Connect with Books
School Library Monthly/Volume XXIX, Number 2/November 2012
It's as Easy as ABC: About Baking and Cooking
by Carolyn S. Brodie
Carolyn S. Brodie, Ph.D., is a Professor at Kent State University, School of Library and Information Science, Kent, OH. She is the Association for Library Service to Children (ALSC), President, 2012-2013. Email: firstname.lastname@example.org
When I was in the first grade, my mom was a home economics teacher in the small town of Joiner in northeast Arkansas. This was in the mid-1960s when many home economics programs had the "Home Ec Cottage" where mostly young women, but some young men too, learned cooking, sewing, and all the essentials of making a good home for their future families. Sometimes at the end of the school day, my mom would prepare for the next school day and she would also help us make little apple pies with biscuit dough and cinnamon applesauce, diced peaches, or spiced pumpkin. But, other than those wonderful "biscuit pies" we made, the thing I remember most about those long ago afternoons was that she had the patience, the time, and the love to show us how to prepare our little pies, and she always, always let us help!
Baking and cooking are fun ways to share family traditions and stories. They are also a great way to find out about so many other things like culture, math, science, health/nutrition, art, and economics. It doesn’t seem to matter if the cooking and baking take place in a real kitchen or a classroom. This month’s column features a variety of resources, and all of them connect with something delicious!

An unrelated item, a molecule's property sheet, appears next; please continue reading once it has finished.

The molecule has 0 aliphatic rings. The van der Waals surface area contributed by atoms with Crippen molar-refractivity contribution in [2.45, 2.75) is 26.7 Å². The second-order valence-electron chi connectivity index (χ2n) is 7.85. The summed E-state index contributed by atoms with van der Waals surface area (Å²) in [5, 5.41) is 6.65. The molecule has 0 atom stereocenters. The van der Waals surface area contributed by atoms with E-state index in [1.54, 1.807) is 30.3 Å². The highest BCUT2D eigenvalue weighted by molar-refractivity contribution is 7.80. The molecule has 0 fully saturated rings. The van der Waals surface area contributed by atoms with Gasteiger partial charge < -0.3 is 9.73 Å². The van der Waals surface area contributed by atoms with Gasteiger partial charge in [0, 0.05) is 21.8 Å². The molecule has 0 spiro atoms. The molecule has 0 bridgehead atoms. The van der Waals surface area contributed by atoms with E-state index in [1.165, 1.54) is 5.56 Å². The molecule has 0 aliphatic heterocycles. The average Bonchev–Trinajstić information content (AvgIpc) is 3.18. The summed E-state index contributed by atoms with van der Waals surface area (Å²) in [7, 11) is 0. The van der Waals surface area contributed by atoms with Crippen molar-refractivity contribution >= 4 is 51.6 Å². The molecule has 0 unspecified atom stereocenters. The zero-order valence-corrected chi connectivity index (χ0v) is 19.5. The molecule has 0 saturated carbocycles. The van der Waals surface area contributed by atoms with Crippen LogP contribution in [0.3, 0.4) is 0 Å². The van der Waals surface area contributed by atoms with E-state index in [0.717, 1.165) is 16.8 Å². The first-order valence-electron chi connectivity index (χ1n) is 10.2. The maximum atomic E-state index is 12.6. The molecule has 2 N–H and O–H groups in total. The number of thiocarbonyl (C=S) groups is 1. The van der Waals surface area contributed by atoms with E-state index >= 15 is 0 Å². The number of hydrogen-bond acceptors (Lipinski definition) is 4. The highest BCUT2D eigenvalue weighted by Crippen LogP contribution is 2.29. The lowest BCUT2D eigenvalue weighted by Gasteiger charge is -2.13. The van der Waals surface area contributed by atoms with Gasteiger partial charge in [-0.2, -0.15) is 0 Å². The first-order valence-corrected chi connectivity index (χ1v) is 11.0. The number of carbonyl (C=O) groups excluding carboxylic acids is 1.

There are many children’s picture books that feature baking pies, cookies, cakes, and bread. Included here are some general baking resources followed with picture books featuring just pies. Pie is featured in this part of the article, since harvest time always brings thoughts of apple, pumpkin, and sweet potato pie! All seasonal! All scrumptious!
Generally about Baking
Denise Smart’s The Children’s Baking Book provides fifty recipes for the beginning baker ages ten and up with finished products in full-color photographs (DK, 2010). An older title, My First Baking Book by Rena Coyle, has recipes for ages six and up (Illus. by Tedd Arnold. Workman, 1998).
Check out the "ABCs of Baking" (http://www.chsugar.com/familyfun/baking.html) which provides a few easy recipes for children, definitions of baking terms, baking tips, safety instructions, utensil information, and "getting started" ideas.